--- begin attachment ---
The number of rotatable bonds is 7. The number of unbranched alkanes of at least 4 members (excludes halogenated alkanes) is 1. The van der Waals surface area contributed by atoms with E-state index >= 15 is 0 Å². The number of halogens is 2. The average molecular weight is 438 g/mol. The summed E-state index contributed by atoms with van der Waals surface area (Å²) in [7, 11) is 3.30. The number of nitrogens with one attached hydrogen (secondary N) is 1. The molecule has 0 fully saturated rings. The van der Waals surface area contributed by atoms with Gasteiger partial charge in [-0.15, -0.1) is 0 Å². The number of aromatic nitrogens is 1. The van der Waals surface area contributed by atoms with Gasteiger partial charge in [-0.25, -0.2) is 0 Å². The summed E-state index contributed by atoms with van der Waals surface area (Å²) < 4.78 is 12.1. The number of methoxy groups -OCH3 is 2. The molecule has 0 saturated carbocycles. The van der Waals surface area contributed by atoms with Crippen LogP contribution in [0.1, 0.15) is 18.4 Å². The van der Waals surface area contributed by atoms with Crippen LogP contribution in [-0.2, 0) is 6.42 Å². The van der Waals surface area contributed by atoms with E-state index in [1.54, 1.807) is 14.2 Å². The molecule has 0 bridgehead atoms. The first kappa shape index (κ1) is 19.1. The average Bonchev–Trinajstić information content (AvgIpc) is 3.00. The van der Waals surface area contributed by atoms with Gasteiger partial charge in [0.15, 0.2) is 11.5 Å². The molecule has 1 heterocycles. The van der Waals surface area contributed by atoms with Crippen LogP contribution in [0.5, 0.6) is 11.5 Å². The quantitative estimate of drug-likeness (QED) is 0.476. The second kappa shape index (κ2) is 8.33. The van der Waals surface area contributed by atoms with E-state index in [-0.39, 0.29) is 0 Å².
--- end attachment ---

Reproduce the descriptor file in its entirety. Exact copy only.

The number of rotatable bonds is 7. The number of unbranched alkanes of at least 4 members (excludes halogenated alkanes) is 1. The van der Waals surface area contributed by atoms with E-state index >= 15 is 0 Å². The number of halogens is 2. The average molecular weight is 438 g/mol. The summed E-state index contributed by atoms with van der Waals surface area (Å²) in [7, 11) is 3.30. The number of nitrogens with one attached hydrogen (secondary N) is 1. The molecule has 0 fully saturated rings. The van der Waals surface area contributed by atoms with Gasteiger partial charge in [-0.15, -0.1) is 0 Å². The number of aromatic nitrogens is 1. The van der Waals surface area contributed by atoms with Gasteiger partial charge in [-0.25, -0.2) is 0 Å². The summed E-state index contributed by atoms with van der Waals surface area (Å²) < 4.78 is 12.1. The number of methoxy groups -OCH3 is 2. The molecule has 0 saturated carbocycles. The van der Waals surface area contributed by atoms with Crippen LogP contribution in [0.1, 0.15) is 18.4 Å². The van der Waals surface area contributed by atoms with Crippen LogP contribution in [-0.2, 0) is 6.42 Å². The van der Waals surface area contributed by atoms with E-state index in [1.54, 1.807) is 14.2 Å². The molecule has 0 bridgehead atoms. The first kappa shape index (κ1) is 19.1. The average Bonchev–Trinajstić information content (AvgIpc) is 3.00. The van der Waals surface area contributed by atoms with Gasteiger partial charge in [0.15, 0.2) is 11.5 Å². The molecule has 1 heterocycles. The van der Waals surface area contributed by atoms with Crippen LogP contribution in [0.5, 0.6) is 11.5 Å². The quantitative estimate of drug-likeness (QED) is 0.476. The second kappa shape index (κ2) is 8.33. The van der Waals surface area contributed by atoms with E-state index in [-0.39, 0.29) is 0 Å².